Slovak: Či vieme uniesť príbeh vášní


Senior Member
Spanish - Spain
Hello everybody

I would like to know the meaning of this sentence, since "uniesť príbeh vášní" has several meanings and senses.

Láska je silná, skúša nás
Či vieme uniesť, príbeh vášní
Tak prosím pomôž, nech dokážem Ťa nájsť
Ak Ťa mám
(Kým nás máš, Marcel Palonder)

All the best
Carlos M.S.
  • morior_invictus

    Senior Member
    I read "uniesť" as "to bear/endure/put up with X"
    uniesť unesie unesú dok.

    1. i nedok. mať schopnosť niesť: (ne)u-ie kufor kníh, výťah u-ie tri osoby
    2. i nedok. zvládnuť, zniesť (ako ťarchu, záväzok ap.): u. (finančné) náklady, nemôže u. toľko povinností
    Source: Krátky slovník slovenského jazyka 4 z r. 2003

    ...and "príbeh" as "adventure" (or "a wild/exciting episode of X")
    románik p. román
    román, -u m.

    2. hovor. ľúbostný príbeh, ľúbostné dobrodružstvo: prežívať, prežiť r.;
    Podobne sa bol začal i jej román s riaditeľom Snopkom.
    Source: Slovník slovenského jazyka z r. 1959 – 1968
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    Senior Member
    Spanish - Spain
    Thank you very much for your kind answers, but I think the sentence "uniesť príbeh vášní" makes no sense. I don't know if it is translated as "the story of passions" or "a story of passions".


    Senior Member
    Brazílie, portugalština
    It doesn't make sense to me either, as most songs don't.

    Most Slavic languages don't have articles.

    Enquiring Mind

    Senior Member
    English - the Queen's
    Hi CarlitosMS, perhaps it doesn't help to fixate too much on the word "story" (for príbeh) in this context. I agree with m_i's explanation in #3. 'Love is strong, it tests whether we can (vieme) handle / put up with / endure / bear (uniest') the story / episodes / adventures (príbeh) of our passion(s) (vášní). In English we need a determiner for "passions", and "our" here is the neutral "everyone's".
    This is another example of the observation I sometimes make, that Slavic (and Romance) languages often reach for an abstract noun (here 'príbeh') to express an idea which is more idiomatically expressed in English by a verbal or adverbial form of expression. Love is strong, it is a test of how we (can) handle the way our passions play themselves out.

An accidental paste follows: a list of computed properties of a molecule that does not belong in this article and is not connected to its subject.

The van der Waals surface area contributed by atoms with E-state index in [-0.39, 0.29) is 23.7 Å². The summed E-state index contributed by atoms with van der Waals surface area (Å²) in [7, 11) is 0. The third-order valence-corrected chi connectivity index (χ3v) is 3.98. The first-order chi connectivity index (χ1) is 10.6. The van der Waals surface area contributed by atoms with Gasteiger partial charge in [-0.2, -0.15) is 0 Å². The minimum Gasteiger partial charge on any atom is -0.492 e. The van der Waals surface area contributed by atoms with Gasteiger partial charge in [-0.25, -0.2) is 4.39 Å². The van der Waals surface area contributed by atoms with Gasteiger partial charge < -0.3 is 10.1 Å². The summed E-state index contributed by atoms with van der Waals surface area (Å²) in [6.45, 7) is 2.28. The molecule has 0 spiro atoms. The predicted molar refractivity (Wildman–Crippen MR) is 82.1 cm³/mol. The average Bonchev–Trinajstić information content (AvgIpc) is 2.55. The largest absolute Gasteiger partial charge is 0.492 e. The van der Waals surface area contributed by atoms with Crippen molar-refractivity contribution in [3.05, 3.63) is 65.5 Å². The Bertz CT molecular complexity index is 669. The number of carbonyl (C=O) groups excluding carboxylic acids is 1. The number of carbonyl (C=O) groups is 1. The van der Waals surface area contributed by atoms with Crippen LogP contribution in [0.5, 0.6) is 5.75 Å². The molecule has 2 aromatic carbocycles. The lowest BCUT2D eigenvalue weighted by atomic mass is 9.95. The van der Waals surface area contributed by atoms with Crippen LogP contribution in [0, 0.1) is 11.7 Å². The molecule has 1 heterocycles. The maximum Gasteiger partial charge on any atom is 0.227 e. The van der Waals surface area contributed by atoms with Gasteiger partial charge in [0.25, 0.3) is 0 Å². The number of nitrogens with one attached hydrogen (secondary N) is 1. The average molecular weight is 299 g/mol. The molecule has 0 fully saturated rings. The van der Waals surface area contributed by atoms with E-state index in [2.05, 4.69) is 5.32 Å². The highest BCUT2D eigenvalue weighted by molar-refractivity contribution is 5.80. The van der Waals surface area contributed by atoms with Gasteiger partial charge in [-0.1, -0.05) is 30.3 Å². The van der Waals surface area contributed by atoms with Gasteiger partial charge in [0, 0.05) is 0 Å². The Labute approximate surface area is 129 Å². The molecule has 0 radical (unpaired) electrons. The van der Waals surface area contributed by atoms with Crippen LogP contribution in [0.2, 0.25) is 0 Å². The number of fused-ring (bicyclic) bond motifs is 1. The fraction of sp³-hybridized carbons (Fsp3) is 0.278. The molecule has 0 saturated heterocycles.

[Incidentally I don't think there is any syntactic reason to justify a comma after uniest'. Maybe it's just there to indicate a line break in the transcription of the song.]
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    Senior Member
    [...], but I think the sentence "uniesť príbeh vášní" makes no sense.
    You need to understand that the original lyrics were written in English and the song was composed way before the Slovak lyrics to it were written. Moreover, the Slovak lyrics were written by a poet Jozef Urban during one night.

    Poems often make sense only to their composers (sometimes, especially when they drink alcohol or take drugs to get some inspiration, not even to them) and, as mentioned above, the author had to fit the lyrics into the existing song.

    To expand on EM's post:

    Láska je silná, skúša nás či vieme uniesť príbeh vášní ("vášne," as quoted below, are strong and powerful emotions into which we may tend to get carried and that may consume/inflict hardship on the parties involved so this line is, basically, saying that love is a test of strength of the parties involved to carry on through the episode of powerful emotions that accompany it without yielding to their pressure/weight; notice that the author wrote "love tests the strength of the parties involved" rather than "the parties involved test the strength of love")

    Tak prosím pomôž, nech dokážem Ťa nájsť [so please help (me) find you (so that I can overcome these hardships and view the situation at hand/my partner.... in a positive light again/so that I don't fall out of love/so that the romantic relationship I'm in does not fade away, etc.]

    Kým nás máš, chráň nás, svieť keď sny práve blúdia ["as long as you (, love,) have us" = "as long as we have you/love"; (during the time that we are captivated by you), protect us, be the light that shines in times when our dreams wander (in the darkness)]

    vášeň -šne ž.
    1. prudký cit zbavujúci rozumovej kontroly: chorobná, slepá v., dať sa strhnúť v-ou
    2. prudká, náruživá citová náklonnosť, láska: v. k žene
    Source: Krátky slovník slovenského jazyka 4z r. 2003

    There's also:

    poetic license
    The liberty taken by an artist or a writer in deviating from conventional form or fact to achieve a desired effect.
    American Heritage® Dictionary of the English Language, Fifth Edition. Copyright © 2016 by Houghton Mifflin Harcourt Publishing